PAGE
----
Federal Judge strikes down Arkansas' abortion ban

LITTLE ROCK, Ark. (AP) - A federal judge has struck down Arkansas' attempt to ban most abortions beginning 12 weeks into a woman's pregnancy, saying viability, not a heartbeat, remains the key factor in determining whether abortions should be allowed.

U.S. District Judge Susan Webber Wright last year had stopped enforcement of the law. The Republican-controlled Legislature passed it over Democratic Gov. Mike Beebe's objections. The judge made her decision final Friday.
Wright said the 12-week ban undermined U.S. Supreme Court decisions that have said a fetus' ability to live outside the womb should be the controlling factor on whether abortions may occur.She left in place a portion of the law that requires doctors to check for a fetal heartbeat and to notify the pregnant woman if one is present.
(Copyright 2014 The Associated Press. All rights reserved. This material may not be published, broadcast, rewritten or redistributed.) NEWS RELEASE FROM ACLU: Federal Court Strikes Down Arkansas Abortion Ban

LITTLE ROCK, Ark. - A federal court today struck down an Arkansas law that would ban abortion care starting at 12 weeks of pregnancy. The law was challenged by the American Civil Liberties Union, the ACLU of Arkansas, and the Center for Reproductive Rights.

The court allowed to stand provisions of the law mandating that every women seeking an abortion undergo an abdominal ultrasound exam and receive certain disclosures.

The law was passed in March 2013, when the Arkansas legislature overrode Gov. Mike Beebe's veto. The ban was set to take effect on August 16, 2013, but was preliminarily enjoined by the court.

"This ban would have inserted politicians into the deeply personal medical decisions of Arkansas women," said Rita Sklar, executive director of the ACLU of Arkansas. "We're thankful that the court took the right step in striking it down, since this dangerous ban should never have been passed in the first place."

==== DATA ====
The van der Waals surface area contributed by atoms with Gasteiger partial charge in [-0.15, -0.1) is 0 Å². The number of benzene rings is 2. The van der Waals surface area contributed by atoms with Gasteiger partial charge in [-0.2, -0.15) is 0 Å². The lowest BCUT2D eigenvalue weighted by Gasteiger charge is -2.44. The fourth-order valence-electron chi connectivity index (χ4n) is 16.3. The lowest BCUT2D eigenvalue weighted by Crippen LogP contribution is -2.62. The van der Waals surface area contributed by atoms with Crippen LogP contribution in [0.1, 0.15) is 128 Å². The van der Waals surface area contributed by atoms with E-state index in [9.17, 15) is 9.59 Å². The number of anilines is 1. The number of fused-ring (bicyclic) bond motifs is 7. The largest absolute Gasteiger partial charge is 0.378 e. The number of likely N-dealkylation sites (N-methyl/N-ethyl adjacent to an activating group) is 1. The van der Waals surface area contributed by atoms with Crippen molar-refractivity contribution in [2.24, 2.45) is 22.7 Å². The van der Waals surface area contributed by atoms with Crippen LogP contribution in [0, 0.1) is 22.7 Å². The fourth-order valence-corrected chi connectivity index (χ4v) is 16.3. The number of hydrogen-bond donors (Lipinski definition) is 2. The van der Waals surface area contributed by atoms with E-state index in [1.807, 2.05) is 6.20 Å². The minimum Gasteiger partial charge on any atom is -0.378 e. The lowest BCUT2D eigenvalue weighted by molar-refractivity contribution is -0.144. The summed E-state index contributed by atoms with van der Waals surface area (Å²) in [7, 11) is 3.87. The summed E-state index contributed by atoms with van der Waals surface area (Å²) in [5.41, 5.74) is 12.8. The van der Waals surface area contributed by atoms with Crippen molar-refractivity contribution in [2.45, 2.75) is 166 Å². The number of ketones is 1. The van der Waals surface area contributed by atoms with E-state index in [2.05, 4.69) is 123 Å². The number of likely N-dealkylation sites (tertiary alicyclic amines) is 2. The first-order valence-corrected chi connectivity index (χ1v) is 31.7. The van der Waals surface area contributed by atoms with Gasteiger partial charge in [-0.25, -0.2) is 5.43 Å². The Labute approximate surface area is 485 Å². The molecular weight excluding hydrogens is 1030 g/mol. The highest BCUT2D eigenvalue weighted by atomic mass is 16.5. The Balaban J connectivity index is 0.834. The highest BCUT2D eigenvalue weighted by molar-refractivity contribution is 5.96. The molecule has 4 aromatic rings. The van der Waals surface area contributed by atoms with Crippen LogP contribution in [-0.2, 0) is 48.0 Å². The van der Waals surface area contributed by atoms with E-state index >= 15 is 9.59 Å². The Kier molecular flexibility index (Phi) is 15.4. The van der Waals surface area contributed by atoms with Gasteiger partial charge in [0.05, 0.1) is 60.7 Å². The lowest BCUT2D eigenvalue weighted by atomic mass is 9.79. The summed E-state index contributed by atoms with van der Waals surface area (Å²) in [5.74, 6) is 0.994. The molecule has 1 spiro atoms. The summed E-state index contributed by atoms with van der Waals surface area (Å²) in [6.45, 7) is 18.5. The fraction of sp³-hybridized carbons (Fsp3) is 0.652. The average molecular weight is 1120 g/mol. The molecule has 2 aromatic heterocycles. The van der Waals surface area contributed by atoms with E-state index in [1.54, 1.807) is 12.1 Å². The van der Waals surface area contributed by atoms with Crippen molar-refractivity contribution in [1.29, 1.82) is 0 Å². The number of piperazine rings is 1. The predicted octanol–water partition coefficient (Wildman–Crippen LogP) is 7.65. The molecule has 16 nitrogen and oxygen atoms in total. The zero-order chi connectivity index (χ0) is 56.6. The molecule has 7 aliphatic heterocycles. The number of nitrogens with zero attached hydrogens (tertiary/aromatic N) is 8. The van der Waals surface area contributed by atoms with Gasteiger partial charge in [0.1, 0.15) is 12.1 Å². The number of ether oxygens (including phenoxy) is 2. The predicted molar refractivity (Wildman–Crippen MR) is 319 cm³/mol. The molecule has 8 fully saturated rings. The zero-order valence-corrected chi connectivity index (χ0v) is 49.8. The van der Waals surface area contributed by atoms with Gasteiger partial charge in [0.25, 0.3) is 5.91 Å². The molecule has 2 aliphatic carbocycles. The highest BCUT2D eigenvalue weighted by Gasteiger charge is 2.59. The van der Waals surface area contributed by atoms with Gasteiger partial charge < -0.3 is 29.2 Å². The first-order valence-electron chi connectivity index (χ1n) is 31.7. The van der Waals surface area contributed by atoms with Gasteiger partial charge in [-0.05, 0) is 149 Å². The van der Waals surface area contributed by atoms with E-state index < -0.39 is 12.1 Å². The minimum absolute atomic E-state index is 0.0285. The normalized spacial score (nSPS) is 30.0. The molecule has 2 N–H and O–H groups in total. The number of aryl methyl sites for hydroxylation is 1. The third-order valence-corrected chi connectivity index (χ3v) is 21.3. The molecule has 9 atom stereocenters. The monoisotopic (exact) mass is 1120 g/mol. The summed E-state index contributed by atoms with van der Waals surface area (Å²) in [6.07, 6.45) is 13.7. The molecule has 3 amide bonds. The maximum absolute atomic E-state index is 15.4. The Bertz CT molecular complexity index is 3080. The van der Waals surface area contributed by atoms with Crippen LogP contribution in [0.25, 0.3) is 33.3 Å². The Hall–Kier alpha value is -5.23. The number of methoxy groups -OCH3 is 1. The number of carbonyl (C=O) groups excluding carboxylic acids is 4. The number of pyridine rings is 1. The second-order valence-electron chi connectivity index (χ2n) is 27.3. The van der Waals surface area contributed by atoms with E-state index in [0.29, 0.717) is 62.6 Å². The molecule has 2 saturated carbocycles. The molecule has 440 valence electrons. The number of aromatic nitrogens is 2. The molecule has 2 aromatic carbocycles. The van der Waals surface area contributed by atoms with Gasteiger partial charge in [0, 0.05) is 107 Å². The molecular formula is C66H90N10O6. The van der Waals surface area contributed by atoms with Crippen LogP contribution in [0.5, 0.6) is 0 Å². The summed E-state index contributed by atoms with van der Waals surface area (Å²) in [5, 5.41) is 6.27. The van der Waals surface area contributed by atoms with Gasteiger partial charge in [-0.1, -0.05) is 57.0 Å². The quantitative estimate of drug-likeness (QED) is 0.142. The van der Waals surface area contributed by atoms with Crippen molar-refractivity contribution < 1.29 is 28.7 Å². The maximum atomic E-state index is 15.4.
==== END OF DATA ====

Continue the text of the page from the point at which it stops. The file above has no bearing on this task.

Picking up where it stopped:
The ruling let stand a requirement that women undergo an abdominal ultrasound, with the result that women who undergo a vaginal ultrasound will have to have two such procedures..

"Though we have concerns about these remaining provisions, we're thankful that the court struck down the most serious parts of this dangerous law, which was clearly unconstitutional and never should have been passed in the first place," said ACLU of Arkansas legal director Holly Dickson.

"This was one of the most extreme laws passed in 2013 by lawmakers dead-set on taking away a women's ability to make the best medical decision for herself and her family," said Talcott Camp, deputy director of the ACLU Reproductive Freedom Project. "We must ensure that this personal medical decision remains where it belongs: not with elected officials, but with a woman, her family, and her doctor."

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